While I'm a big fan of money-saving tips, I think they can only take you so far. It's like how you can always put on more layers of clothing in the winter, but you can only take off so much clothing in the summer...there's no end to the things you could spend money on, but there are only so many places where you can cut spending to the bone.
I have found it helpful to keep a log of every single penny I spend. I rarely go back and look at it, but just the act of writing things down is helpful to keep me mindful of my spending. At times I have also tracked every penny coming in, along with freebies/bargains that come into my life.
We are now at the stage where we are aggressively investing in starting small home-based businesses for ourselves--to boost the income side of the equation. And we are continuing to invest in learning new skills, so we can do more things ourselves outside of the money economy.
I like how Your Money or Your Life is goal-oriented. I think saving is much easier if it is for a specific purpose. Then you can ask yourself which you want more: Gazingus Pin A or Long-Term Goal B. And if you choose A, at least it was a conscious decision.
This reminds me of the book Refuse to Choose, by Barbara Sher. It is actually about managing time and projects and lifestyle (for people who have more interests than time to pursue them all), but a lot of what she says in it could apply to money as well. She says that it is ok to put a project (goal) on hold indefinitely or drop it entirely, if you lose interest in it, because maybe there is something better to do with your time (money) than painfully slog through something to the end. Some days, I need a chocolate gazingus pin more than I need to save for a down payment on a home. Obviously, keeping your finances in order is a more serious matter than choosing which hobby to pursue next, so don't take that too far....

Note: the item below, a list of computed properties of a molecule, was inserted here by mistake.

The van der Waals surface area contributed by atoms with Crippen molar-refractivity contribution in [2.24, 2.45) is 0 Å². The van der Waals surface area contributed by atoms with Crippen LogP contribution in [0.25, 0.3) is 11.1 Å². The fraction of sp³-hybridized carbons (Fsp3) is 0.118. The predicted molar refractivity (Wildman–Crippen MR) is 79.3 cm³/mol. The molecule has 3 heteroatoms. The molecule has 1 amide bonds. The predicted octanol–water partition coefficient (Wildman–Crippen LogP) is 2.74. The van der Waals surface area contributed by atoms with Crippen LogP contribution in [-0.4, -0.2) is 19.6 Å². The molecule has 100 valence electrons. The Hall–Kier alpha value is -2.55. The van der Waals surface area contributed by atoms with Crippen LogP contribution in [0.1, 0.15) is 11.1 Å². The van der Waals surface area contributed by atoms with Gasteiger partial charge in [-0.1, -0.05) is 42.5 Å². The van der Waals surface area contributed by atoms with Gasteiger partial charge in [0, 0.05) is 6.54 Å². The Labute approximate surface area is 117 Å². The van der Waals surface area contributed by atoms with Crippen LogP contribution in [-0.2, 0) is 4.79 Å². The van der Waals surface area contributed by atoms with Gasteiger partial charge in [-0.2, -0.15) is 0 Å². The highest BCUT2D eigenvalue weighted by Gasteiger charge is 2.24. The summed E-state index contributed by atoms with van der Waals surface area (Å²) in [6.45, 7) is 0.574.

She also discusses different lifestyles for freeing up time to pursue interests, like working at an easy day job to pay the bills, or only working six months out of the year. In my case, we've expanded our financial options by living in a relatively crummy apartment for now (with the side effect that we feel rich when we compare ourselves to most of our neighbors). Later on, we will probably be moving to an area with a lower cost of living. It's a matter of choosing what is most important to you, in both the short term and the long term.
Finally, our society puts a lot of social (and regulatory and legal) pressure on us to live a certain way, and to meet standards of living that aren't necessarily important to us personally. There are also a lot of financial parasites in the system, sucking away our money in one way or another. We live in one of the richest countries in the world, yet so many of us feel poor and financially insecure.